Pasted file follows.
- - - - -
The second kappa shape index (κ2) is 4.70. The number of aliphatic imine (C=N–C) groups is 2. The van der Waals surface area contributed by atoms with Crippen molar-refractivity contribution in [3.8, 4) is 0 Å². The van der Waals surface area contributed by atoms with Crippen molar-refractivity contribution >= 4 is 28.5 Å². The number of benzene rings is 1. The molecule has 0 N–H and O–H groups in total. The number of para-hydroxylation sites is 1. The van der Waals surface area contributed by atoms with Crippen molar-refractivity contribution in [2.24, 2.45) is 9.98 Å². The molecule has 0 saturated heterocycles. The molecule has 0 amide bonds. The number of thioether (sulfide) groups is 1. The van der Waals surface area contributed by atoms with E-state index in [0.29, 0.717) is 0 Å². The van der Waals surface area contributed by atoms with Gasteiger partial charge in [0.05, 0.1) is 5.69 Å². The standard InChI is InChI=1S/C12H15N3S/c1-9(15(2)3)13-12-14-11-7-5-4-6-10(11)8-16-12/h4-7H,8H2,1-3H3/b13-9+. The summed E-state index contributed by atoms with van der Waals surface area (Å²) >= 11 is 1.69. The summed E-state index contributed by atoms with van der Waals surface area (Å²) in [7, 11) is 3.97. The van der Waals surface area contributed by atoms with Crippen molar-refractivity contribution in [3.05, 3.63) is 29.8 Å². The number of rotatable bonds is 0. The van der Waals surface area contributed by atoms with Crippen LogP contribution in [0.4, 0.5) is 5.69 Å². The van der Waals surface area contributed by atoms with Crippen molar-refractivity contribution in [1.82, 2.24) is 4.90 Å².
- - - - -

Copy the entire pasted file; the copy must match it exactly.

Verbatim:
The second kappa shape index (κ2) is 4.70. The number of aliphatic imine (C=N–C) groups is 2. The van der Waals surface area contributed by atoms with Crippen molar-refractivity contribution in [3.8, 4) is 0 Å². The van der Waals surface area contributed by atoms with Crippen molar-refractivity contribution >= 4 is 28.5 Å². The number of benzene rings is 1. The molecule has 0 N–H and O–H groups in total. The number of para-hydroxylation sites is 1. The van der Waals surface area contributed by atoms with Crippen molar-refractivity contribution in [2.24, 2.45) is 9.98 Å². The molecule has 0 saturated heterocycles. The molecule has 0 amide bonds. The number of thioether (sulfide) groups is 1. The van der Waals surface area contributed by atoms with E-state index in [0.29, 0.717) is 0 Å². The van der Waals surface area contributed by atoms with Gasteiger partial charge in [0.05, 0.1) is 5.69 Å². The standard InChI is InChI=1S/C12H15N3S/c1-9(15(2)3)13-12-14-11-7-5-4-6-10(11)8-16-12/h4-7H,8H2,1-3H3/b13-9+. The summed E-state index contributed by atoms with van der Waals surface area (Å²) >= 11 is 1.69. The summed E-state index contributed by atoms with van der Waals surface area (Å²) in [7, 11) is 3.97. The van der Waals surface area contributed by atoms with Crippen molar-refractivity contribution in [3.05, 3.63) is 29.8 Å². The number of rotatable bonds is 0. The van der Waals surface area contributed by atoms with Crippen LogP contribution in [0.4, 0.5) is 5.69 Å². The van der Waals surface area contributed by atoms with Crippen molar-refractivity contribution in [1.82, 2.24) is 4.90 Å².